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In Our Name

Veronica Lee

Suzy, a private in the British army, has just returned from a tour of Iraq, back to the loving embrace of her close family in Middlesbrough. There are a couple of flies in the ointment, though; her nine-year-old daughter is distraught at her absence and refuses to speak to her, and her husband, Mark, a squaddie in the same regiment who has not been on the same tour, wants his loving embrace immediately and frequently.

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The Tourist

Neil Smith

One would like to think a great deal of thought goes into which leading man pairs up with which leading lady in a big-budget Hollywood product. Yet the practicalities of Hollywood movie-making – scheduling, financing, availability and so on – mean it’s far more likely you cast whoever you can get, and afford, and hope for the best.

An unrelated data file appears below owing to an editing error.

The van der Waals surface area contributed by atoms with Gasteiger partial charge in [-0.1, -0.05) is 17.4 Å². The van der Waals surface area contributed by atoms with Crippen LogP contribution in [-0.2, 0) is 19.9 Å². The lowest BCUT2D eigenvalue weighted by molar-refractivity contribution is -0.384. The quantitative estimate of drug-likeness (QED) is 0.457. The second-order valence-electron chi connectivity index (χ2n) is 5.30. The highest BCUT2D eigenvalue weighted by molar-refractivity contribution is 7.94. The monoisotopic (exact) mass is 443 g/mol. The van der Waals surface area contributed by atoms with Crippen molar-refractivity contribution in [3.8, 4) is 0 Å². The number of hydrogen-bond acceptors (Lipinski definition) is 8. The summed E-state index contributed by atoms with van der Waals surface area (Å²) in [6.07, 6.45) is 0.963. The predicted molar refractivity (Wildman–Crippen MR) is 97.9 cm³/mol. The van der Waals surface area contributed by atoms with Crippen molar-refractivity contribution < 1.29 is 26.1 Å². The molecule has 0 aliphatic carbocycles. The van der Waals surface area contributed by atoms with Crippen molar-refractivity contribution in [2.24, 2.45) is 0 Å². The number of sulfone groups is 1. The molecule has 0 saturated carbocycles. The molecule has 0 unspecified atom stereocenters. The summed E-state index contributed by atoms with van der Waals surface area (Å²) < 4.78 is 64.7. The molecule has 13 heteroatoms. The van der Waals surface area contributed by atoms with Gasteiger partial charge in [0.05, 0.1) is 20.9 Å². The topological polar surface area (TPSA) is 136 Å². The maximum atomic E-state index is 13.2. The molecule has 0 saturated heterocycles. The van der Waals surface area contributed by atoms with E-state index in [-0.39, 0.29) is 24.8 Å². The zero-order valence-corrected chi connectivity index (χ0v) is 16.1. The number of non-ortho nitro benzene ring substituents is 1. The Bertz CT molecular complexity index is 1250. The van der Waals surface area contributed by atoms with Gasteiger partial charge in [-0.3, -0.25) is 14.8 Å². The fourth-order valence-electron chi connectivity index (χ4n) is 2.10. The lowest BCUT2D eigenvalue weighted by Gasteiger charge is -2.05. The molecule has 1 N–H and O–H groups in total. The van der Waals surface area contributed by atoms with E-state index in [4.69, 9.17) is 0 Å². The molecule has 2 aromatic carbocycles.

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Enemies of the People

Emma Simmonds

Two members of Thet Sambath’s immediate family were murdered during the Khmer Rouge’s time in power in Cambodia. His father was killed when he objected to the organisation's seizure of his property, while his mother was then forced into marriage with a Khmer Rouge militia. She died soon after following complications in childbirth. His older brother, who had witnessed the brutal murder of his father, was also later executed. Enemies of the People, a documentary made with Rob Lemkin,...

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Somewhere